Waller sent a group message to the team as soon as he got official word about the cancellation. He was upset for all the seniors on the team -- nine in total -- but he felt particularly saddened for Kocian, knowing how hard she had worked to end her career on her own terms.

"It was such a devastating blow when she reinjured it and the doctors told her they didn't know if she would ever be able to compete again," Waller said. "She did more physical therapy than anybody I've ever seen just trying to get an opportunity, and then she fought her way to get that opportunity, came in during our meet against BYU [in February] on bars and floor and was amazing.

"The first thing she said was, 'Had I known this was going to happen, I wouldn't have saved myself. I would have just done everything I could every day and competed as much as I could.' She did everything she could to get healthy, and she gave everything she had to the team in a very selfless way. Anything she could do to help the team be better, she did it. And when she couldn't compete, that meant emotionally or helping some of her younger teammates. This was already a tough year, and this is such a disappointing finish."

The news marked the official end of Waller's first year as head coach after years working as an assistant for the legendary Valorie Kondos Field. He appreciated how easy Ross, Kocian and the rest of the seniors made the transition.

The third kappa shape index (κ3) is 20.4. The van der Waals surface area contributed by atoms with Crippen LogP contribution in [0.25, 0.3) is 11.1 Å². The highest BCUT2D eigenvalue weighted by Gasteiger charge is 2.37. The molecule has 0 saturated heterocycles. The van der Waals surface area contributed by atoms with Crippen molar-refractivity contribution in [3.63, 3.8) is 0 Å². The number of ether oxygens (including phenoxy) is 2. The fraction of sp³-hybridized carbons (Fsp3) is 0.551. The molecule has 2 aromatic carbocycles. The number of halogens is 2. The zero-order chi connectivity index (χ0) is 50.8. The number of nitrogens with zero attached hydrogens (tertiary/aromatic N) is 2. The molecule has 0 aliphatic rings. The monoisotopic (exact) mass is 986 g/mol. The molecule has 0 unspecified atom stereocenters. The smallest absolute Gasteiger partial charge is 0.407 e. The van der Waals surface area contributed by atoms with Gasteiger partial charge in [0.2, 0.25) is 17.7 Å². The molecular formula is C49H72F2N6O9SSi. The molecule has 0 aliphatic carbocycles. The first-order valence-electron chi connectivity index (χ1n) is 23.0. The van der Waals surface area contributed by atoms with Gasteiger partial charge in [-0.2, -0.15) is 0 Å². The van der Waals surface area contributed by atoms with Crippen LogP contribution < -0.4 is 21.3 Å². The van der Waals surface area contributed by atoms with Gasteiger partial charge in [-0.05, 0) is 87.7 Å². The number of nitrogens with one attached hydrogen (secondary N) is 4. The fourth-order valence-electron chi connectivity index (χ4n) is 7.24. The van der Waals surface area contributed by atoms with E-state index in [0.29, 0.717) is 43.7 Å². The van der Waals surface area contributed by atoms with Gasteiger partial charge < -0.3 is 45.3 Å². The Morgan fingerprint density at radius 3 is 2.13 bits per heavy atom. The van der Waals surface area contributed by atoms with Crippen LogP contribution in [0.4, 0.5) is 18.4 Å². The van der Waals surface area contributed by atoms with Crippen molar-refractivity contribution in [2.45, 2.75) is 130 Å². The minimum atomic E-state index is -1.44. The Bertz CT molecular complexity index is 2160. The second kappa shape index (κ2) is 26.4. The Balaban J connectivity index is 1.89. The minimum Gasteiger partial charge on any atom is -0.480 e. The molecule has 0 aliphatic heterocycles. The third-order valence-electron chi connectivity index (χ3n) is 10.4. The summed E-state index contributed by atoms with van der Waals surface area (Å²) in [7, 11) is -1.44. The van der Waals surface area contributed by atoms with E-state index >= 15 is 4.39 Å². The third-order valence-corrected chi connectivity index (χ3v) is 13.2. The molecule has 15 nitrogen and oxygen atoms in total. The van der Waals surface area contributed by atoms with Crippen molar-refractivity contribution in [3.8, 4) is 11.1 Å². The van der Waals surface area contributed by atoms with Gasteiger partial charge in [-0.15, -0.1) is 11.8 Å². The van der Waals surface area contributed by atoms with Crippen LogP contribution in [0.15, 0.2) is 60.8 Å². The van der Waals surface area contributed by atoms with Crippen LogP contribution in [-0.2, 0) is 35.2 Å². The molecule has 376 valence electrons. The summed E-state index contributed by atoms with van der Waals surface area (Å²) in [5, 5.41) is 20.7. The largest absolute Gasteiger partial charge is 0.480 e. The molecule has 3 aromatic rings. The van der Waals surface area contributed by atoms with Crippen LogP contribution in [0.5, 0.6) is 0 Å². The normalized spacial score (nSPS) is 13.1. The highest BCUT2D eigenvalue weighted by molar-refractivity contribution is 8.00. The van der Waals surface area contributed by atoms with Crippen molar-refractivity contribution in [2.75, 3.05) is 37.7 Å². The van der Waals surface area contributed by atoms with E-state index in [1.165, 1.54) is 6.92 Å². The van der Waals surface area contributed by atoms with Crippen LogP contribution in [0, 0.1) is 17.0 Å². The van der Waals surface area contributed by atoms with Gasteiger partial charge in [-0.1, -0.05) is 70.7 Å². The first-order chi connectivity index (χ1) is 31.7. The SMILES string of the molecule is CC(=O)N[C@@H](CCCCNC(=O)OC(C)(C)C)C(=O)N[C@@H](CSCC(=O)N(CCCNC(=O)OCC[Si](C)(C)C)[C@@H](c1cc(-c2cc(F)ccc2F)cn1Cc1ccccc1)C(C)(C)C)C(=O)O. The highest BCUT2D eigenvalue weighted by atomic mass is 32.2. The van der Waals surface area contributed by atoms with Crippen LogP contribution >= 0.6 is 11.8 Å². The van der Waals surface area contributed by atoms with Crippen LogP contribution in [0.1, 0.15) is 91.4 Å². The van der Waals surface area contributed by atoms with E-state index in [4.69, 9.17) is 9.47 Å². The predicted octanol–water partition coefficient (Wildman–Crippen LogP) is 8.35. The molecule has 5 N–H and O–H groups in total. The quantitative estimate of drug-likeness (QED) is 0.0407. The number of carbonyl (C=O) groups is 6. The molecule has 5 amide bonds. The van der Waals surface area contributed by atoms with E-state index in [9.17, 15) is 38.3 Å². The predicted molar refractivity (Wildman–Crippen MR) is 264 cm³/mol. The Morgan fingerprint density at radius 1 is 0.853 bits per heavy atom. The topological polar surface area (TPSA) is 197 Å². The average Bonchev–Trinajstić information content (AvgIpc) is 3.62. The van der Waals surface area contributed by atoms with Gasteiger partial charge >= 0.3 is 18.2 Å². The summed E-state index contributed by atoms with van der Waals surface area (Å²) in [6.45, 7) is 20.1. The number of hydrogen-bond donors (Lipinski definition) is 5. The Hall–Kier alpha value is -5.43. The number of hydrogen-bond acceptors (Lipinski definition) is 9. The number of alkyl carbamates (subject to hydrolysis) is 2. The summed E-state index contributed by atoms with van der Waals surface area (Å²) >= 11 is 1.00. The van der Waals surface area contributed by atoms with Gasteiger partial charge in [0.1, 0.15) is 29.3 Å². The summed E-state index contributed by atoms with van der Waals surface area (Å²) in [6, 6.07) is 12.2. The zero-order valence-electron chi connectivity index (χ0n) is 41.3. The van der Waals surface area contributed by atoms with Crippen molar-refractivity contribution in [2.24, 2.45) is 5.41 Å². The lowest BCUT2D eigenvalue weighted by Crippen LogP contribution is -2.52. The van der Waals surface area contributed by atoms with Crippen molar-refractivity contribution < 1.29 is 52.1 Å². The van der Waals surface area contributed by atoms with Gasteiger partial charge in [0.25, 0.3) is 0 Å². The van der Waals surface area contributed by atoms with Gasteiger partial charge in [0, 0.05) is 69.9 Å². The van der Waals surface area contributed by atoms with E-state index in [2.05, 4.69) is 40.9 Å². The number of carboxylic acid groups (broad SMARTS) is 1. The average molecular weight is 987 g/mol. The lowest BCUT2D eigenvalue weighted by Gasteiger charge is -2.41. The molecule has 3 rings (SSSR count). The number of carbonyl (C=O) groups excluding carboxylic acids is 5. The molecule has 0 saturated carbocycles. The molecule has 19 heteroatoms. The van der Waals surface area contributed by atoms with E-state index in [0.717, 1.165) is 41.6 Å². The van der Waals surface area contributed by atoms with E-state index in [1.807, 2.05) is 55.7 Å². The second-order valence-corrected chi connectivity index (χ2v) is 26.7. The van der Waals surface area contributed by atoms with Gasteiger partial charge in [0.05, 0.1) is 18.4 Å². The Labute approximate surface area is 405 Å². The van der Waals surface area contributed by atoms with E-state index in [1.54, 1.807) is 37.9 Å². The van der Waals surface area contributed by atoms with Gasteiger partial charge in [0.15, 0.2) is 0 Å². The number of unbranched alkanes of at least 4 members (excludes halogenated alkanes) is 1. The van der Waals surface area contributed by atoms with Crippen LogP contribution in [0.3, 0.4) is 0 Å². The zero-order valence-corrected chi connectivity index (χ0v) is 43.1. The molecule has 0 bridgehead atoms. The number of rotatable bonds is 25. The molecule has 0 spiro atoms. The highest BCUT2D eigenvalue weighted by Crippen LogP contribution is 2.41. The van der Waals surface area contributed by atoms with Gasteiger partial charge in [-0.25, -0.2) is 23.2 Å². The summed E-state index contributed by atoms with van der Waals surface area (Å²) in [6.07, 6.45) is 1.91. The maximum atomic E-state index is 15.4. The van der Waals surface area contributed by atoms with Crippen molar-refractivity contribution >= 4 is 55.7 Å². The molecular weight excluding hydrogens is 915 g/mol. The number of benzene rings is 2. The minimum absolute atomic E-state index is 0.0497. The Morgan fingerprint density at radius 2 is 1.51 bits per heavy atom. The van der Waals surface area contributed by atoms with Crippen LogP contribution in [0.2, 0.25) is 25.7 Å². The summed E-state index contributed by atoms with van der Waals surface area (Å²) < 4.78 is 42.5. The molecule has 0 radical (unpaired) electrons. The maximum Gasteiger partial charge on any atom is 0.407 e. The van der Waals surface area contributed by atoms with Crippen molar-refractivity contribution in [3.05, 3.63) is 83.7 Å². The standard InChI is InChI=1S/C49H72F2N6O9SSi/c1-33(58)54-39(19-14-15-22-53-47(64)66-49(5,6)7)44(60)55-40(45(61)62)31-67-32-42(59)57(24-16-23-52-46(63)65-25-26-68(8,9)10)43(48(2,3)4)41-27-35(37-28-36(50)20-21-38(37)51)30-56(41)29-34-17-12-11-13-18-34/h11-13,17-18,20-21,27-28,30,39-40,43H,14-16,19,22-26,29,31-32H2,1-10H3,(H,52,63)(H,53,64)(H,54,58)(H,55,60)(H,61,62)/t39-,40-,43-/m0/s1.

Ross and Kocian are home now. After the school announced graduation would be held online and not in person, they decided there was nothing left to stick around for. They packed up all of their things in just a few hours.

"We could have stayed, but graduation was the last thing I was keeping hope for," Kocian said. "Once we heard that, it was kind of like, 'Well, we don't really have anything to do here, so there's no point for us to stay out here.' It's hard because we've really found out something new every single day -- first it was the senior meet, then it was Pac-12s, and then NCAAs, and then the rest of spring quarter being online, and now, just a few days ago, we heard about graduation. It's been a series of unfortunate, disappointing events."

Ross' parents recently bought a new house in Orange County, so she has been helping paint baseboards in the backyard. Kocian, back at her parents' home in Dallas, was trying to figure out a new hobby that could help fill the massive void left by gymnastics. The team has held a few video calls on Zoom since disbanding and said they feel as bonded as ever.

Even before the NCAA decided it would not be granting seniors in winter sports an extra year of eligibility, Ross and Kocian didn't think they would compete next season (although Ross did admit she might feel otherwise if the ruling was affirmative). They will still be at UCLA to finish their coursework, and Ross will be a student-coach with the team. Kocian is currently securing an internship at her orthopedist's office. After years of being a patient and undergoing various procedures, she hopes to eventually be an orthopedic physician's assistant. She will take her GRE exam next year and begin applying to programs. She said it's the perfect way to help people and stay involved with the sport.

But both are ready to move on.

"As of now, I look at myself as a retired gymnast," Ross said. "I had an amazing career, and I'm completely at peace and ready for the next chapter."